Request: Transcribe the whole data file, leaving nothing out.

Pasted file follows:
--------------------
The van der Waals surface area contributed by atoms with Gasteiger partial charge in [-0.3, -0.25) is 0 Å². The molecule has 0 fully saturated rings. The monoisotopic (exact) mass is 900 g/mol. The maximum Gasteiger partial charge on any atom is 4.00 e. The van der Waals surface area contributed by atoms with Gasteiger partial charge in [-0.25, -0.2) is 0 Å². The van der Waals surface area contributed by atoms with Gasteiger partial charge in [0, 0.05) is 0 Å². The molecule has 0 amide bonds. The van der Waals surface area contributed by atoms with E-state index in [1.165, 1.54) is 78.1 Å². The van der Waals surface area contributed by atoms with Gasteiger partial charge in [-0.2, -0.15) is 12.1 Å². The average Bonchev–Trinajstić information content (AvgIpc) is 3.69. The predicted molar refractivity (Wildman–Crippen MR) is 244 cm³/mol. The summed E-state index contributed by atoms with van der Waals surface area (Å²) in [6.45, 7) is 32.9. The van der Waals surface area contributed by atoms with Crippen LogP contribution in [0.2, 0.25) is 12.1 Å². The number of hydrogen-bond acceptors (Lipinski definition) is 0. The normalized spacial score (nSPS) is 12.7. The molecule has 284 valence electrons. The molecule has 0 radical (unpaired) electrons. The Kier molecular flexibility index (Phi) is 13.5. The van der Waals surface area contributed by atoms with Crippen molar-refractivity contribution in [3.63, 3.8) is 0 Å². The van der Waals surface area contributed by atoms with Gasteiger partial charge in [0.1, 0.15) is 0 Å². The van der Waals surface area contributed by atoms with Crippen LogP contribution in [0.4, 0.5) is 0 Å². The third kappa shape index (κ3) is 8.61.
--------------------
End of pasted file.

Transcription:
The van der Waals surface area contributed by atoms with Gasteiger partial charge in [-0.3, -0.25) is 0 Å². The molecule has 0 fully saturated rings. The monoisotopic (exact) mass is 900 g/mol. The maximum Gasteiger partial charge on any atom is 4.00 e. The van der Waals surface area contributed by atoms with Gasteiger partial charge in [-0.25, -0.2) is 0 Å². The van der Waals surface area contributed by atoms with Gasteiger partial charge in [0, 0.05) is 0 Å². The molecule has 0 amide bonds. The van der Waals surface area contributed by atoms with E-state index in [1.165, 1.54) is 78.1 Å². The van der Waals surface area contributed by atoms with Gasteiger partial charge in [-0.2, -0.15) is 12.1 Å². The average Bonchev–Trinajstić information content (AvgIpc) is 3.69. The predicted molar refractivity (Wildman–Crippen MR) is 244 cm³/mol. The summed E-state index contributed by atoms with van der Waals surface area (Å²) in [6.45, 7) is 32.9. The van der Waals surface area contributed by atoms with Crippen LogP contribution in [0.2, 0.25) is 12.1 Å². The number of hydrogen-bond acceptors (Lipinski definition) is 0. The normalized spacial score (nSPS) is 12.7. The molecule has 284 valence electrons. The molecule has 0 radical (unpaired) electrons. The Kier molecular flexibility index (Phi) is 13.5. The van der Waals surface area contributed by atoms with Crippen molar-refractivity contribution in [3.63, 3.8) is 0 Å². The van der Waals surface area contributed by atoms with Gasteiger partial charge in [0.1, 0.15) is 0 Å². The van der Waals surface area contributed by atoms with Crippen LogP contribution in [0.4, 0.5) is 0 Å². The third kappa shape index (κ3) is 8.61.